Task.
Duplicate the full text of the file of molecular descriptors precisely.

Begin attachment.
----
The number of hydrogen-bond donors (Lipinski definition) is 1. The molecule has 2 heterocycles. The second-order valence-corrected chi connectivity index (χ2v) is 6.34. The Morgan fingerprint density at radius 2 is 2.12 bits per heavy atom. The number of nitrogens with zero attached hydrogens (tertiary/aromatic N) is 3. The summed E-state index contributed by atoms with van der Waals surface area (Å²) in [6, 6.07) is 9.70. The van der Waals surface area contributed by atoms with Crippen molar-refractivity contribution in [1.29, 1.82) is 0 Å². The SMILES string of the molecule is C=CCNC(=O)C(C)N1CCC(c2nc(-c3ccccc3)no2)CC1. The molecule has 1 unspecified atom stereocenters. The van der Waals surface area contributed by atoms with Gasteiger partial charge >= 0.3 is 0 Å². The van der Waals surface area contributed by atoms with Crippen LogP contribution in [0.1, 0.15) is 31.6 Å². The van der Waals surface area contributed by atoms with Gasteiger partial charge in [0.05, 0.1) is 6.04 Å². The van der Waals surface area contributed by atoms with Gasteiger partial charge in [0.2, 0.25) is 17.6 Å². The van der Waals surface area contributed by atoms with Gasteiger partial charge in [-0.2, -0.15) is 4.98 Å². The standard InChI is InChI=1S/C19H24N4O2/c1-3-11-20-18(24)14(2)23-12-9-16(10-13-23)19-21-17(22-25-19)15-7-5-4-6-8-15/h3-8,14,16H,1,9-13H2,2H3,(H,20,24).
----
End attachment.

The number of hydrogen-bond donors (Lipinski definition) is 1. The molecule has 2 heterocycles. The second-order valence-corrected chi connectivity index (χ2v) is 6.34. The Morgan fingerprint density at radius 2 is 2.12 bits per heavy atom. The number of nitrogens with zero attached hydrogens (tertiary/aromatic N) is 3. The summed E-state index contributed by atoms with van der Waals surface area (Å²) in [6, 6.07) is 9.70. The van der Waals surface area contributed by atoms with Crippen molar-refractivity contribution in [1.29, 1.82) is 0 Å². The SMILES string of the molecule is C=CCNC(=O)C(C)N1CCC(c2nc(-c3ccccc3)no2)CC1. The molecule has 1 unspecified atom stereocenters. The van der Waals surface area contributed by atoms with Gasteiger partial charge >= 0.3 is 0 Å². The van der Waals surface area contributed by atoms with Crippen LogP contribution in [0.1, 0.15) is 31.6 Å². The van der Waals surface area contributed by atoms with Gasteiger partial charge in [0.05, 0.1) is 6.04 Å². The van der Waals surface area contributed by atoms with Gasteiger partial charge in [0.2, 0.25) is 17.6 Å². The van der Waals surface area contributed by atoms with Gasteiger partial charge in [-0.2, -0.15) is 4.98 Å². The standard InChI is InChI=1S/C19H24N4O2/c1-3-11-20-18(24)14(2)23-12-9-16(10-13-23)19-21-17(22-25-19)15-7-5-4-6-8-15/h3-8,14,16H,1,9-13H2,2H3,(H,20,24).